Local business of the week:

BOATFIX.CA Photo Courtesy of Chris and Nancy Knight

Here at Cottage Life, we realize how hard the COVID-19 pandemic has hit local businesses. To do our part, we’ll be highlighting the stories of different businesses in cottage country. This week, we spoke with Chris and Nancy Knight who own in Haliburton, Ont.

What is

Chris: We’re a small boat repair and restoration company. Initially, we started the business as a means to deal with resorts and youth camps. It did very well for us at the beginning. There’s not a lot of services—in fact, I don’t know if there are any—that do this. When we approached youth camps, they were totally in awe. The staff who are required to keep those boats afloat often have no idea how to properly repair them. I’ve seen them use bits of hockey sticks bound with duct tape and twisted metal to repair them.

With the resorts and youth camps, we generally pull their boats out at the end of the season and do work on them during the wintertime. They have lots and lots of boats. It’s not crazy to see a camp with 100 or 200 boats, and those boats can be in pretty sad shape. Currently, I believe we have about 50 boats sitting in our yard to be worked on.

Photo Courtesy of Chris and Nancy Knight

How did the business get started?

Chris: We started doing one-off canoes and other boats for locals beginning in 2014. We didn’t officially incorporate until 2018. We were building up quite the client base in advance of all that. At the time, we were in Pefferlaw near north Simcoe, but we knew we couldn’t stay there forever because all of our business was northeast of us. We then applied for and received a sizable federal grant from the Haliburton County Development Corporation, which motivated us to move. So, in September 2019, we finally moved to Haliburton, which was a strategic advantage for us because it’s right in the middle of where all of our clientele are.

Photo Courtesy of Chris and Nancy Knight

What inspired the name?

Chris: There are other companies around the world also called Boatfix. There’s one in Australia and New Zealand, and I think there’s one in Britain. They’re all over the place, but there was not one in Canada. So, we decided to go with And that was because, when we incorporated, I was thinking that the word boatfix is not just about repairing boats but also having a fixation with boats.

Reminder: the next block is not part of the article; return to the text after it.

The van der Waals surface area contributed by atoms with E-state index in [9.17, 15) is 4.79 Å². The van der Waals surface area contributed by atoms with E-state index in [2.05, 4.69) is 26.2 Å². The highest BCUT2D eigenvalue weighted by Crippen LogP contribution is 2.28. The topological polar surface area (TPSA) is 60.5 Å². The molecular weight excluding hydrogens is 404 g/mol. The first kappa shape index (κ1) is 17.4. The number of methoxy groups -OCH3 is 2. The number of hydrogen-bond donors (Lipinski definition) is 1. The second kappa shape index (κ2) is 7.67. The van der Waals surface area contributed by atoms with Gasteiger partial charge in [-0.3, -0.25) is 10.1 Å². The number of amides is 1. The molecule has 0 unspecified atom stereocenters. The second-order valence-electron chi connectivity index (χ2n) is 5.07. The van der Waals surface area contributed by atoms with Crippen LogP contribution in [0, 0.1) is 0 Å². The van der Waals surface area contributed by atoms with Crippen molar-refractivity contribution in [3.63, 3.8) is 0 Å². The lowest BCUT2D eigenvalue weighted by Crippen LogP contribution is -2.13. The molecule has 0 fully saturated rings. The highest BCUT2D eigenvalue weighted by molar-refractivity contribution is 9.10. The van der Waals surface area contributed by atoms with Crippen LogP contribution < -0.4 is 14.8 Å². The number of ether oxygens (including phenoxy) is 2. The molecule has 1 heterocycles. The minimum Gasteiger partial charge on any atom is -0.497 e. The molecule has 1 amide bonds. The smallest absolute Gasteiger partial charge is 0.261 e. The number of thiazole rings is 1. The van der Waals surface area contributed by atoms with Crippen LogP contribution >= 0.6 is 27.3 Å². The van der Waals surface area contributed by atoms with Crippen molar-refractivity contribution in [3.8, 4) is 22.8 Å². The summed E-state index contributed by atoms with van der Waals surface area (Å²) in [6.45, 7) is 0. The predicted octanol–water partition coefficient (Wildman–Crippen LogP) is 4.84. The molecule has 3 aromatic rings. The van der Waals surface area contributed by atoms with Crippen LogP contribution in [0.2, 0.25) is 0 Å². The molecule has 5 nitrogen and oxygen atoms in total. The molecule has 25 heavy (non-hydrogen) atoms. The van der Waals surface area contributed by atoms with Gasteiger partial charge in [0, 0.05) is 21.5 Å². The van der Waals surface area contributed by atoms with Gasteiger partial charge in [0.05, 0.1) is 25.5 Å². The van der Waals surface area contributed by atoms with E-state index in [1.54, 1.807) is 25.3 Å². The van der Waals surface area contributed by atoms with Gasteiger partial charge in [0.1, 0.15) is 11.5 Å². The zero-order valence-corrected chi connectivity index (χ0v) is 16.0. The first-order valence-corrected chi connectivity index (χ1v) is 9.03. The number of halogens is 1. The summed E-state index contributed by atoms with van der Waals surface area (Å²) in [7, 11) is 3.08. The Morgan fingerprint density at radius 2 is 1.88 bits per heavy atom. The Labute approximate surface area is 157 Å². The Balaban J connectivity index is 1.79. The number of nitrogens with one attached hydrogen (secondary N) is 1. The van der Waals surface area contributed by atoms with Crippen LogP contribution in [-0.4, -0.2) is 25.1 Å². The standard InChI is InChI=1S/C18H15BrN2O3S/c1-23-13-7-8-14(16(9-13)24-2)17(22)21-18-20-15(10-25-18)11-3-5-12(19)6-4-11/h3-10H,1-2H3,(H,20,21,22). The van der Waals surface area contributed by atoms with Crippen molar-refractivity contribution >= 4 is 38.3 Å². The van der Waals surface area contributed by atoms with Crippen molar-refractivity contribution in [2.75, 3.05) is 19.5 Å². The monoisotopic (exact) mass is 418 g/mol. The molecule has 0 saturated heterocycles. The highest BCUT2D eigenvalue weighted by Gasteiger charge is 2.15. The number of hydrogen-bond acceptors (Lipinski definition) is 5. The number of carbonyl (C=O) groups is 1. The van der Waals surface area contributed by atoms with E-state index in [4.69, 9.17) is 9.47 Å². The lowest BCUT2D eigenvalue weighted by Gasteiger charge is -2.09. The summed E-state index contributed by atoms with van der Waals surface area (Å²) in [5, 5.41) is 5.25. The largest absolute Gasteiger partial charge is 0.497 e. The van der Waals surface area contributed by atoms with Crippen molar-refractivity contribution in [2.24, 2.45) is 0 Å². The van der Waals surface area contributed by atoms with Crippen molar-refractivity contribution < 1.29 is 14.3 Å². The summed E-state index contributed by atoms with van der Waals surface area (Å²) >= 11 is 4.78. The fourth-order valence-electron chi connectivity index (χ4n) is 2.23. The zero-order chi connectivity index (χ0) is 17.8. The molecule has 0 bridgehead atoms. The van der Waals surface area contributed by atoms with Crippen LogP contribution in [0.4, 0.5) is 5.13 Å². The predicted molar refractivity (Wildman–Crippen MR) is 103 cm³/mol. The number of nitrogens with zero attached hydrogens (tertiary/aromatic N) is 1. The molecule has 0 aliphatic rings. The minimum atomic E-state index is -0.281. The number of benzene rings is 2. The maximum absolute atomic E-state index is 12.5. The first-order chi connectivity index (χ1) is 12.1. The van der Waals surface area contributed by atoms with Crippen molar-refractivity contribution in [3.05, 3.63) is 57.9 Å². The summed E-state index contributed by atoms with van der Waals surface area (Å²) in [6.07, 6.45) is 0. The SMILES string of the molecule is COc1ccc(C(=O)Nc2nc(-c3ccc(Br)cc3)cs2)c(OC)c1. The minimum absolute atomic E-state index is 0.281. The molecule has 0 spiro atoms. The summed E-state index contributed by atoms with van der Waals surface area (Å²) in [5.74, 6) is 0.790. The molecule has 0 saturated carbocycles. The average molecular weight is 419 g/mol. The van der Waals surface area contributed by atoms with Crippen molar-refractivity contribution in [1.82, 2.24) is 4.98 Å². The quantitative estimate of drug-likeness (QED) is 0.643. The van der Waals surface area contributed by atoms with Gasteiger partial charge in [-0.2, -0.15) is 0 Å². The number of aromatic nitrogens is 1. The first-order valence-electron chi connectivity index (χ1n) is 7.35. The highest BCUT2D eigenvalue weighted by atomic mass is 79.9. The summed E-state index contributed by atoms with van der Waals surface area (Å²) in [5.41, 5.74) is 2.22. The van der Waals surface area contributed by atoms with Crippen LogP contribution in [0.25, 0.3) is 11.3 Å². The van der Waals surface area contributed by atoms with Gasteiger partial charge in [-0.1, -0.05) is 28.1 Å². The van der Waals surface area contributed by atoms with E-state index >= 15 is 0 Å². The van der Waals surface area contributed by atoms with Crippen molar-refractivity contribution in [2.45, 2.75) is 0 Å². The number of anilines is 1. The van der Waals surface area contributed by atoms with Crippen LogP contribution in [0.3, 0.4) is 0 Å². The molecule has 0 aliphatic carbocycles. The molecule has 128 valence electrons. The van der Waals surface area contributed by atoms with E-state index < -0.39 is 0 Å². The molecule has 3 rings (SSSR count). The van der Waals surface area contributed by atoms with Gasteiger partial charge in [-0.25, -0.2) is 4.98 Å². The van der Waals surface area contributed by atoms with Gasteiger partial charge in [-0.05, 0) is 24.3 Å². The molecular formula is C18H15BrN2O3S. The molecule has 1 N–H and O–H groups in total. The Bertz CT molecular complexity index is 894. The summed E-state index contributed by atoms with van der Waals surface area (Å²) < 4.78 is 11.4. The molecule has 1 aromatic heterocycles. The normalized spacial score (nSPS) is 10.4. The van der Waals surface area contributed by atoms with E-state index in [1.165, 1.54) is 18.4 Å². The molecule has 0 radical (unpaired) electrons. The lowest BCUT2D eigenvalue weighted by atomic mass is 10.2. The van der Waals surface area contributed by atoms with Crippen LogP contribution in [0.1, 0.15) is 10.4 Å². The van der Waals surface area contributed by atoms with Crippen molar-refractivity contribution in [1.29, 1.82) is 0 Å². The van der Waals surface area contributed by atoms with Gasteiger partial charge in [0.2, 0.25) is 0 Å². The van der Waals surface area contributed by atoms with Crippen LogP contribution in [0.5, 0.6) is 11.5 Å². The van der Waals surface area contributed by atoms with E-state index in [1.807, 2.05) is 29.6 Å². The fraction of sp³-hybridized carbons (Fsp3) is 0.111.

What kind of boats do you work with?

Chris: We basically focus on canoes, kayaks, and other small boats: wooden, fiberglass, Kevlar, plastic, that sort of thing. Aluminum canoes are out there and we’ve done small aluminum boats that you put a little outboard motor on, but aluminum is a very ugly duckling to work with and can be really messy.

Working with the types of boats we do, there’s definitely a void in the market. Regular marinas won’t touch small boats, like canoes, kayaks, that sort of thing. Most marinas are more interested in insurance claims from larger boats, even small power boats. So, they don’t touch the type of material we’re dealing with.

Photo Courtesy of Chris and Nancy Knight

What’s the most common repair you see?

Chris: Broken seats, and hulls that are ripped right open, so patchwork and broken seats, those are big ones.

Nancy: And lots of rotten wood. The old cedar strip canoes and old fiberglass ones that have wood gunnels, usually they’re in pretty rough shape. It depends on how they’re stored. If people store them upside down on the ground, they’re going to rot.

How has the pandemic affected your business?

Chris: When the pandemic came along, it washed everybody out. All of our clients just kind of disappeared.

Nancy: The camps didn’t open and most of the resorts didn’t do anything until the end of the summer, so we were going, ‘Okay, what do we do now?’

Chris: What’s interesting, is when spring came last year, Haliburton flooded with all sorts of people, many who’d never been here before, and seeing the volume of traffic coming to cottage country to get out of the big city, we found ourselves doing a lot more work for people in the local area rather than reaching out to resorts.

Nancy: What we did was we ran an advertising campaign starting in June of last year. We did a radio ad on Moose FM and Canoe FM here locally, and we ran an ad in the local paper, The Highlander, a few times as well, and we just got slammed with people wanting us to fix their boats. It just exploded.

Chris: Our name is getting out there. Places that I go, people see me wearing my hat and they go, ‘Oh, you’re the Boatfix guy. You want to fix my boat?’ I can’t believe the amount of work we’ve gotten. I’ve had to turn work away.

Photo Courtesy of Chris and Nancy Knight

What does the future look like for

Chris: Expansion, expansion, expansion. We really could open up shops in outlying regions of cottage areas and we know that we’d be just as successful there as we are here. So, getting our foot in the door here in Haliburton is a real feather in our cap. It’s a good way to spread the word and get our branding out there, and hopefully in the next few years, we’ll see ourselves blossom into something much bigger.

I also design and build my own small sailboats. One of the things I want to do somewhere down the line is bring in my own line of sailboats. That’s something I’ve been working on for years, getting the bugs out and building prototypes. My plan is to bring a design from the Cape Cod area and introduce it into the lake district here. Those boats have been around since the middle 1800s and they haven’t changed the design since then. So, I wanted to integrate one of my own.

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